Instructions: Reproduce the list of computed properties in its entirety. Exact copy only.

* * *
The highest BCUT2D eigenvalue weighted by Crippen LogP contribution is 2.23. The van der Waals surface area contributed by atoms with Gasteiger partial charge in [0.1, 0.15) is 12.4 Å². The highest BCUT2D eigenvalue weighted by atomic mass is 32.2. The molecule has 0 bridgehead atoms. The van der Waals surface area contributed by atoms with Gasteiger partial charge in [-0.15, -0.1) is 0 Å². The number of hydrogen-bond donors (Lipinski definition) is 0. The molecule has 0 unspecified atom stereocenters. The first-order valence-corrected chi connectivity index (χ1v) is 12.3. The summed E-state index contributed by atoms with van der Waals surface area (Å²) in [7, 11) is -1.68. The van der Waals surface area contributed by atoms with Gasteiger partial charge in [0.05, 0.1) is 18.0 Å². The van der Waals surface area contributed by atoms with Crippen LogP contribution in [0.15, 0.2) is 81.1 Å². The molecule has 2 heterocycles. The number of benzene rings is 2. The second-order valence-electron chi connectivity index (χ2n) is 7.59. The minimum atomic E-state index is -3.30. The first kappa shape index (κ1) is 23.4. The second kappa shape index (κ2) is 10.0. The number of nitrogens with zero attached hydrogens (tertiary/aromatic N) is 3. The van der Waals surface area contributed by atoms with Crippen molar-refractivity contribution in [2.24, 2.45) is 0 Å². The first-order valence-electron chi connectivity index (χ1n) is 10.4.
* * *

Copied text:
The highest BCUT2D eigenvalue weighted by Crippen LogP contribution is 2.23. The van der Waals surface area contributed by atoms with Gasteiger partial charge in [0.1, 0.15) is 12.4 Å². The highest BCUT2D eigenvalue weighted by atomic mass is 32.2. The molecule has 0 bridgehead atoms. The van der Waals surface area contributed by atoms with Gasteiger partial charge in [-0.15, -0.1) is 0 Å². The number of hydrogen-bond donors (Lipinski definition) is 0. The molecule has 0 unspecified atom stereocenters. The first-order valence-corrected chi connectivity index (χ1v) is 12.3. The summed E-state index contributed by atoms with van der Waals surface area (Å²) in [7, 11) is -1.68. The van der Waals surface area contributed by atoms with Gasteiger partial charge in [0.05, 0.1) is 18.0 Å². The van der Waals surface area contributed by atoms with Crippen LogP contribution in [0.15, 0.2) is 81.1 Å². The molecule has 2 heterocycles. The number of benzene rings is 2. The second-order valence-electron chi connectivity index (χ2n) is 7.59. The minimum atomic E-state index is -3.30. The first kappa shape index (κ1) is 23.4. The second kappa shape index (κ2) is 10.0. The number of nitrogens with zero attached hydrogens (tertiary/aromatic N) is 3. The van der Waals surface area contributed by atoms with Crippen molar-refractivity contribution in [2.24, 2.45) is 0 Å². The first-order valence-electron chi connectivity index (χ1n) is 10.4.